Both of these statements often occupy me, fanning my flames more than the food I eat or the merriment I make. Shall I bend an eye and singe an ear over Dickinson or Stevens? Hop into bed with Borges or Bishop? Yet when one starts reading essays pointing to other works one should read, one compounds an already compelling problem. A few weeks ago some force intervened with an answer, possibly signaling a caesura to my yen for other books to fondle while carrying three or four masterworks in my bag at a time, daily stealing kisses from each. Sluttish, yes, but also tremulous—I only need wink at Rilke or Valéry in order to gain affection I know will be good for me, a guarantee anything with a heart would scoff at.

In lower Manhattan on October 5th, I marched with 15,000-25,000 people of all ages, colors, and backgrounds, protesting the way things are on this planet as dictated by corporate greed. A computer icon died the same day, but something much more important, vital, and amazing happened and continues. People—many of whom know the government is a fair-weather fan of the people and who are again and again complicit in protecting corporations and the super-rich from any trouble—people are changing the world by speaking out.

Last week in New York City was William H. Gass week as three encounters with the man and his work sent me sailing, coming to be a little more in love with words and the people who love them.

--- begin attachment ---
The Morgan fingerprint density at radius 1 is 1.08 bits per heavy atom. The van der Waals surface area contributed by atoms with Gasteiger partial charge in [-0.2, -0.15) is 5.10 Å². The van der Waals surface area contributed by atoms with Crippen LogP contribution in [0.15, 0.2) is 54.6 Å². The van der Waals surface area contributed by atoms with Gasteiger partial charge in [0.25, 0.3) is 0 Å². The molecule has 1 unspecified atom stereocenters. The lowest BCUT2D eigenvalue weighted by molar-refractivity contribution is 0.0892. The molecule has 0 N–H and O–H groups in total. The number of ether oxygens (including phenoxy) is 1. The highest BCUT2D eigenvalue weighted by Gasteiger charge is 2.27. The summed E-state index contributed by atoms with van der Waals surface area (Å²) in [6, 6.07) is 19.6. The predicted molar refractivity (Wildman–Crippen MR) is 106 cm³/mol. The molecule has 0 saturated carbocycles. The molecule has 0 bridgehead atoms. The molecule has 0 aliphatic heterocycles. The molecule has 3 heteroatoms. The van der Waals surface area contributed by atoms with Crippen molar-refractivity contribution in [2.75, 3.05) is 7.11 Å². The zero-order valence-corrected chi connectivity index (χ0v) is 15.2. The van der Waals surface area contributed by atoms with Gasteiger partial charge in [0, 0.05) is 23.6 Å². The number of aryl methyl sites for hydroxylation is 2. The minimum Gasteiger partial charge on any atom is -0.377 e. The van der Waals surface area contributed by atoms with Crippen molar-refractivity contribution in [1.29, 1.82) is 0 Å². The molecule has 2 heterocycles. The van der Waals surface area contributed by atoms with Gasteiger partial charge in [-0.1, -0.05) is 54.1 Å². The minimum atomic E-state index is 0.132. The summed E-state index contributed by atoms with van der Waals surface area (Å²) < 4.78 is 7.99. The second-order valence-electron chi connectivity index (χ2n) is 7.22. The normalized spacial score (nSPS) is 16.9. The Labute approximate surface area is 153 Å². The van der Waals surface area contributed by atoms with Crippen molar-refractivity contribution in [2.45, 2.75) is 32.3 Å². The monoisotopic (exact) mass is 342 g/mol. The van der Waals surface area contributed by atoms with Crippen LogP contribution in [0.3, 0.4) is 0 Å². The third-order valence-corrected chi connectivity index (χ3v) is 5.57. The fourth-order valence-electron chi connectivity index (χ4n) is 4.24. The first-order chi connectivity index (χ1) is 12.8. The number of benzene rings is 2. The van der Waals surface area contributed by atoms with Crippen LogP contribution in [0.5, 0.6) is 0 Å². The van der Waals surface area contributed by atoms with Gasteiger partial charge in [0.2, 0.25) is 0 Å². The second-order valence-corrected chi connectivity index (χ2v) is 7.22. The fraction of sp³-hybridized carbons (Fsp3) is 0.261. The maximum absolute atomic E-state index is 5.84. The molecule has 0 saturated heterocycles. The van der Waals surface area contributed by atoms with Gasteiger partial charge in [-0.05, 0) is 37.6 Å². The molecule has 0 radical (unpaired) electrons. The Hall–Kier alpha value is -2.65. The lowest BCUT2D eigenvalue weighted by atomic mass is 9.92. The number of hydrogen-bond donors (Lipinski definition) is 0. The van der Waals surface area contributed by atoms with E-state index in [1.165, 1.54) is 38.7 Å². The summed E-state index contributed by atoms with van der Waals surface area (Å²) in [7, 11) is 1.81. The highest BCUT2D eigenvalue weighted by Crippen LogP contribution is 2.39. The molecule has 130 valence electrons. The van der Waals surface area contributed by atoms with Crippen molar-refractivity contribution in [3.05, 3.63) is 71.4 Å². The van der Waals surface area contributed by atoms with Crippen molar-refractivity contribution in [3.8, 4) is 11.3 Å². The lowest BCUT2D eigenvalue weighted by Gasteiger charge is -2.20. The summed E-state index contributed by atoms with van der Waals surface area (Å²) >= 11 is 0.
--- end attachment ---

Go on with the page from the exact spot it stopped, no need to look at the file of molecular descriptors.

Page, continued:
As part of my preparation for my interview with William Gass, I began April with a reread of Conversations with William Gass. Once again, I highly recommend Conversations as it offers a great mind essaying off-the-cuff, and doing it brilliantly. I followed this with a reading of Flann O’Brien’s At Swim-Two-Birds, another of Gass’s fifty literary pillars. It’s an incredibly elaborate orchestration of metafictional play and stylistic counterplay. Seamless collage of seemingly disparate elements like pulp genres, Irish folklore and mythology, and frame within a frame within a frame tales is one mark of its formal inventiveness. One of the joys of At Swim is getting tangled in, and having to disentangle yourself from, the various threads, and following all the characters in and out of their nested boxes. As to be expected from a novel about a writer writing about a writer writing a novel, there’s a lot of commentary about writing: “There are two ways to make big money, he said, to write a book or to make a book.” And this was the remark that “provoked” a group of pseudo-intellectuals to have a “discussion on the subject of Literature-great authors living and dead, the character of modern poetry, the predilections of publishers and the importance of being at all times occupied with literary activities of a spare time or recreative character.” Love that capital “L” there! This whole passage, with the bits about how the room “rang with the iron of fine words,” how the “names of great Russian masters were articulated with fastidious intonation,” and how psychoanalysis “was mentioned-with, however, a somewhat light touch,” is hilarious. And I think this statement: “Characters should be interchangeable as between one book and another,” is critical, too, since it’s a justification, of sorts, of all the overlapping and juxtapositions of characters and settings throughout the course of the novel.